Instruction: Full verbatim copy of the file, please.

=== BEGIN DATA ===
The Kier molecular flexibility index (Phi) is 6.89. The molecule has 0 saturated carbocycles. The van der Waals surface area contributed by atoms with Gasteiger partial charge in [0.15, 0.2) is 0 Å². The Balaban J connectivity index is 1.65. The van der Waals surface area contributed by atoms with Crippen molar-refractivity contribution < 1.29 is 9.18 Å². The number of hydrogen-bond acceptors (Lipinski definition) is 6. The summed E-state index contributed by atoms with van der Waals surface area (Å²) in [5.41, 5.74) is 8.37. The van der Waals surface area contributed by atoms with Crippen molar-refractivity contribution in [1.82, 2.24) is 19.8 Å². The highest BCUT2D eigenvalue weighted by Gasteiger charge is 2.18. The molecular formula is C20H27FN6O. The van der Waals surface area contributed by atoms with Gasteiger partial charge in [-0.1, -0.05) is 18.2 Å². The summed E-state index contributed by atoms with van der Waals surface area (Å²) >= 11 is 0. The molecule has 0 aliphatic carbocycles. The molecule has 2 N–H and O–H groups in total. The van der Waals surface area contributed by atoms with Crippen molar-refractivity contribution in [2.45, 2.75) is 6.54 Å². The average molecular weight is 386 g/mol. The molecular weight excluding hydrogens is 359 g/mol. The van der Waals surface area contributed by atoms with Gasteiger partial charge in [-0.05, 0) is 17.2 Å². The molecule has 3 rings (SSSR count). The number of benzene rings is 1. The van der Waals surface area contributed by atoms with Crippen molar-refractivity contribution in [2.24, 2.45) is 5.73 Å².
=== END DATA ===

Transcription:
The Kier molecular flexibility index (Phi) is 6.89. The molecule has 0 saturated carbocycles. The van der Waals surface area contributed by atoms with Gasteiger partial charge in [0.15, 0.2) is 0 Å². The Balaban J connectivity index is 1.65. The van der Waals surface area contributed by atoms with Crippen molar-refractivity contribution < 1.29 is 9.18 Å². The number of hydrogen-bond acceptors (Lipinski definition) is 6. The summed E-state index contributed by atoms with van der Waals surface area (Å²) in [5.41, 5.74) is 8.37. The van der Waals surface area contributed by atoms with Crippen molar-refractivity contribution in [1.82, 2.24) is 19.8 Å². The highest BCUT2D eigenvalue weighted by Gasteiger charge is 2.18. The molecular formula is C20H27FN6O. The van der Waals surface area contributed by atoms with Gasteiger partial charge in [-0.1, -0.05) is 18.2 Å². The summed E-state index contributed by atoms with van der Waals surface area (Å²) >= 11 is 0. The molecule has 0 aliphatic carbocycles. The molecule has 2 N–H and O–H groups in total. The van der Waals surface area contributed by atoms with Crippen molar-refractivity contribution in [2.45, 2.75) is 6.54 Å². The average molecular weight is 386 g/mol. The molecular weight excluding hydrogens is 359 g/mol. The van der Waals surface area contributed by atoms with Gasteiger partial charge in [-0.05, 0) is 17.2 Å². The molecule has 3 rings (SSSR count). The number of benzene rings is 1. The van der Waals surface area contributed by atoms with Crippen molar-refractivity contribution in [2.24, 2.45) is 5.73 Å².